Neuroscientists reverse autism symptoms
Turning on a gene later in life can restore typical behavior in mice.
Source [Anne Trafton | MIT News Office, February 17, 2016]
Autism has diverse genetic causes, most of which are still unknown. About 1 percent of people with autism are missing a gene called Shank3, which is critical for brain development. Without this gene, individuals develop typical autism symptoms including repetitive behavior and avoidance of social interactions.
In a study of mice, MIT researchers have now shown that they can reverse some of those behavioral symptoms by turning the gene back on later in life, allowing the brain to properly rewire itself.
“This suggests that even in the adult brain we have profound plasticity to some degree,” says Guoping Feng, an MIT professor of brain and cognitive sciences. “There is more and more evidence showing that some of the defects are indeed reversible, giving hope that we can develop treatment for autistic patients in the future.”
Feng, who is the James W. and Patricia Poitras Professor of Neuroscience and a member of MIT’s McGovern Institute for Brain Research and the Stanley Center for Psychiatric Research at the Broad Institute, is the senior author of the study, which appears in the Feb. 17 issue ofNature. The paper’s lead authors are former MIT graduate student Yuan Mei and former Broad Institute visiting graduate student Patricia Monteiro, now at the University of Coimbra in Portugal.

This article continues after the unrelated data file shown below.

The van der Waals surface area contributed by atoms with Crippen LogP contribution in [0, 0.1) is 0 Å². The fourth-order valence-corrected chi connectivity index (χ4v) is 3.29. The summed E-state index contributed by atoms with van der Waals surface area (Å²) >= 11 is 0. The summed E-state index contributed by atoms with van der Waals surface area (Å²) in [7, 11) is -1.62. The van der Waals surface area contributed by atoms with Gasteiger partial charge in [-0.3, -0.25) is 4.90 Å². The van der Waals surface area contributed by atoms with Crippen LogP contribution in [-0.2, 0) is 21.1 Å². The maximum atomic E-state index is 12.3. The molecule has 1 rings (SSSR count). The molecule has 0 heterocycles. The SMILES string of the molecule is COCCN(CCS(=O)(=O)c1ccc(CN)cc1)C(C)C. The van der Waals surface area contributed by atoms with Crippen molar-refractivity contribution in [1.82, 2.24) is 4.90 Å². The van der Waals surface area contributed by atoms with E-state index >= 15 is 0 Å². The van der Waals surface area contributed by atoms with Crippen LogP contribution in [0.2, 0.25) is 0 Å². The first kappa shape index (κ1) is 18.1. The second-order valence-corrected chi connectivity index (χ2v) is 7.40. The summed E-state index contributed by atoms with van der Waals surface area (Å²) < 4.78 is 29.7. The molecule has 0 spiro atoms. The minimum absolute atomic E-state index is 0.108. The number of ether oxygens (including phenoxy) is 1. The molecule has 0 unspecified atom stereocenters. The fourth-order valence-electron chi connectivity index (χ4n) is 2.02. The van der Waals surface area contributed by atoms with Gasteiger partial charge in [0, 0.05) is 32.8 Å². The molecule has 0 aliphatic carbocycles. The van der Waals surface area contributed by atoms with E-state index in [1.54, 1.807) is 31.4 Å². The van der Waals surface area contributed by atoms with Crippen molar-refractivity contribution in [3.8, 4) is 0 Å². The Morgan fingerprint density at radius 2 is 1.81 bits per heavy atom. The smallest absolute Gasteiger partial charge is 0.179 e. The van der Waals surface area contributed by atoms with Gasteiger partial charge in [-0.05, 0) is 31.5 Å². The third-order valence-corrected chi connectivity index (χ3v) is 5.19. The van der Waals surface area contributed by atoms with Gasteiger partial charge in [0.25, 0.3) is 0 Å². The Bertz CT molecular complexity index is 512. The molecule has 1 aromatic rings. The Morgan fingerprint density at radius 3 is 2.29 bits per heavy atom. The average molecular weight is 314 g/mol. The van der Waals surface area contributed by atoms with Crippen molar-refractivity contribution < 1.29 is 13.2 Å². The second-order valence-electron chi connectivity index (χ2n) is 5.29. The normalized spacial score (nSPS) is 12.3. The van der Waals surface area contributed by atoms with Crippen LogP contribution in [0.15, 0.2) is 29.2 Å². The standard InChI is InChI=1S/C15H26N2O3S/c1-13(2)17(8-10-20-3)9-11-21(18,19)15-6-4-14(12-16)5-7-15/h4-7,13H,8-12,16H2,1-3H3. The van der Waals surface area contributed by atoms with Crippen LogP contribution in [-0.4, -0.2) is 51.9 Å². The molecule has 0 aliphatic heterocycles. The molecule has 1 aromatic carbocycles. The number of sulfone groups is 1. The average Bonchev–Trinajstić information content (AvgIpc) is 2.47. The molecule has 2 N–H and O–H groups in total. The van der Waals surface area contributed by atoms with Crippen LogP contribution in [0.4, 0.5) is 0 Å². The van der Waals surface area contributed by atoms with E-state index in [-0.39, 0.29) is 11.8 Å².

The Shank3 protein is found in synapses — the connections that allow neurons to communicate with each other. As a scaffold protein, Shank3 helps to organize the hundreds of other proteins that are necessary to coordinate a neuron’s response to incoming signals.
Studying rare cases of defective Shank3 can help scientists gain insight into the neurobiological mechanisms of autism. Missing or defective Shank3 leads to synaptic disruptions that can produce autism-like symptoms in mice, including compulsive behavior, avoidance of social interaction, and anxiety, Feng has previously found. He has also shown that some synapses in these mice, especially in a part of the brain called the striatum, have a greatly reduced density of dendritic spines — small buds on neurons’ surfaces that help with the transmission of synaptic signals.